The only way to get one required visiting some old druggie acquaintances, a toxic couple that she knew were still heavy users: Downer Don and his girlfriend Patch. Once a person gets clean she should never go back and hang out with people she used to get high with or score from—unless she wants a quick relapse. But Tanja had no choice if she wanted to leave that night.

When she stepped into their apartment, she got a weird, creepy vibe. Even when she was using she was never very comfortable around them.

"Where has our friend Tanja been lately?" Downer Don cooed. "Heard you'd left this lifestyle behind. Gone straight on us. Surprised you'd be crawling back here looking for drugs. Didn't think black mollies were your style. Do you need to stay up and study for a final exam?"

Patch let out a throaty cackle. "Yeah, maybe she's a college girl now. Trying to move up in the world? You should go back to stripping. A lot more money to be made there. You can probably get your old job back at Chez Pussycat. Then you could afford more than one pill at a time."

Tanja watched the couple dissolve into sloppy laughter. Downer Don held up a prescription bottle and shook the contents. "Got your mollies here. Like we discussed, $40 each. Special price for you, princess. But I gotta check to make sure you're not wearing a wire. Lift up your shirt for me."

"Ooh, good idea, Donny. I'll pat her down. Can't be too careful."

Tanja felt sick. She knew she had to play along until she had the black molly in her hand. Patch was bisexual. She always made passes at Tanja whenever they were in the same room. Tanja reluctantly lifted up her t-shirt while Downer Don moved closer and ogled her bra. Patch was running her hands between Tanja's legs, pretending to look for recording equipment.

"What's the matter, princess?" griped Downer Don. "You showed a lot more than this every night at The Pussycat. I've got to make sure you're not trying to set us up. Ooh, you've got nice tits. If you're off the horse, you must really be getting horny. Why don't you stick around and let me scratch that itch?"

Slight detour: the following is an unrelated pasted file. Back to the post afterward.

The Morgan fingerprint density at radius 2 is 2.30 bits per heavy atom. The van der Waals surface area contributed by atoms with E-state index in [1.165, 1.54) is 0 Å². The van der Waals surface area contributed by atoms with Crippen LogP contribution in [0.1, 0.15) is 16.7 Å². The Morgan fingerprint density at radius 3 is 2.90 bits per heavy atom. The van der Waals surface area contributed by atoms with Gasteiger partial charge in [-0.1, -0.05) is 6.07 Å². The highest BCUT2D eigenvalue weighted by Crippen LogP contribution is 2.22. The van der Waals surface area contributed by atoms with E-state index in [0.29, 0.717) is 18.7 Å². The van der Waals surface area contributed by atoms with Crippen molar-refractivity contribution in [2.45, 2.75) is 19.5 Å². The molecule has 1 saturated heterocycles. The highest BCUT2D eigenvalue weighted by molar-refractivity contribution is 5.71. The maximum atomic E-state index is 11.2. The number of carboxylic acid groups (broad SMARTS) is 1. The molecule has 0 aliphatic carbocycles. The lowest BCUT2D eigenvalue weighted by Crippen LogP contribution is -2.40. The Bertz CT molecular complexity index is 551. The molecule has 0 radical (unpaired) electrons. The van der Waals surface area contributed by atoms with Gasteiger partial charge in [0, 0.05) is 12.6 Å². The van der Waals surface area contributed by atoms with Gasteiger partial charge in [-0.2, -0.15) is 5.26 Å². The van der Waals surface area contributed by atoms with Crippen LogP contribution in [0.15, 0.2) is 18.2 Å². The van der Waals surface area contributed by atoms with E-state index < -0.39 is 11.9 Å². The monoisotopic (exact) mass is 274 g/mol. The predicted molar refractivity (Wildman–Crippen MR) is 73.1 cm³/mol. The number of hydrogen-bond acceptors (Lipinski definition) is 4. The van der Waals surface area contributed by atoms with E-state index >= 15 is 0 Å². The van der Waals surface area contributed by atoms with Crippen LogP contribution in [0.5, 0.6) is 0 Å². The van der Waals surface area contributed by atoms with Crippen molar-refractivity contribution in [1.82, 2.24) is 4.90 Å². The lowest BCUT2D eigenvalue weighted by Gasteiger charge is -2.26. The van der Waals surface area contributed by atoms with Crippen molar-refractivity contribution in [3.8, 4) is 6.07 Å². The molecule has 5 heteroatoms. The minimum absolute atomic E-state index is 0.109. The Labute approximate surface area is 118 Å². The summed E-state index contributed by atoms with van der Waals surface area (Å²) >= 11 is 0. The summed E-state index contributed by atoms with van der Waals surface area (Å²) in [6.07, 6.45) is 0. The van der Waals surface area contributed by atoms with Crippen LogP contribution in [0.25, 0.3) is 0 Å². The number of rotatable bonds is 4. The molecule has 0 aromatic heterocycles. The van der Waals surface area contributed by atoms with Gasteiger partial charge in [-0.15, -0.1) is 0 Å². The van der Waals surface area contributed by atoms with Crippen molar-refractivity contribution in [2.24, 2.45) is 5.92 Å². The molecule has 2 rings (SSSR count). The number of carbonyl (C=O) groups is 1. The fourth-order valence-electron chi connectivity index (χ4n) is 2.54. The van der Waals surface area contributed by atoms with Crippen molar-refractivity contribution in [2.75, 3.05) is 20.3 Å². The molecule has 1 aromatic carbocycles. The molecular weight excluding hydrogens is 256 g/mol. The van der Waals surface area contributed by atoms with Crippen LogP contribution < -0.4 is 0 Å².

"That gives me an idea, Donny. Get out that money, college girl. You can pretend you're a customer instead of the stripper now."

Tanja handed two twenties to Patch.

"No, no, girlie. Like the guys do at The Pussycat." Patch unzipped her jeans and pulled them down to her thighs and wagged her butt. "Slip one of those bills in my panties. Show me how it's done. Nice and slow."

Tanja reeled as bile curdled her stomach. She knew they were both sick perverts. Completely capable of knocking the shit out of her, dragging her to the back, and each taking turns raping her—maybe both at the same time. She stuffed a twenty into Patch's undies while Downer Don mocked her, waving a molly inches in front of her face.

"Put the other one in the front now, girlfriend," Patch ordered as she caressed her panties and lowered them seductively.

As Tanja stuffed the other twenty in her underwear, Patch grabbed her hand and pushed it down into her crotch. At the same time she pulled Tanja's hair, yanking her into a nasty, wet kiss.

"Stop it!" Tanja screamed as she slugged Patch in the stomach and pushed her backward. Her fall knocked the prescription bottle from Downer Don's hand, spilling the contents onto the floor.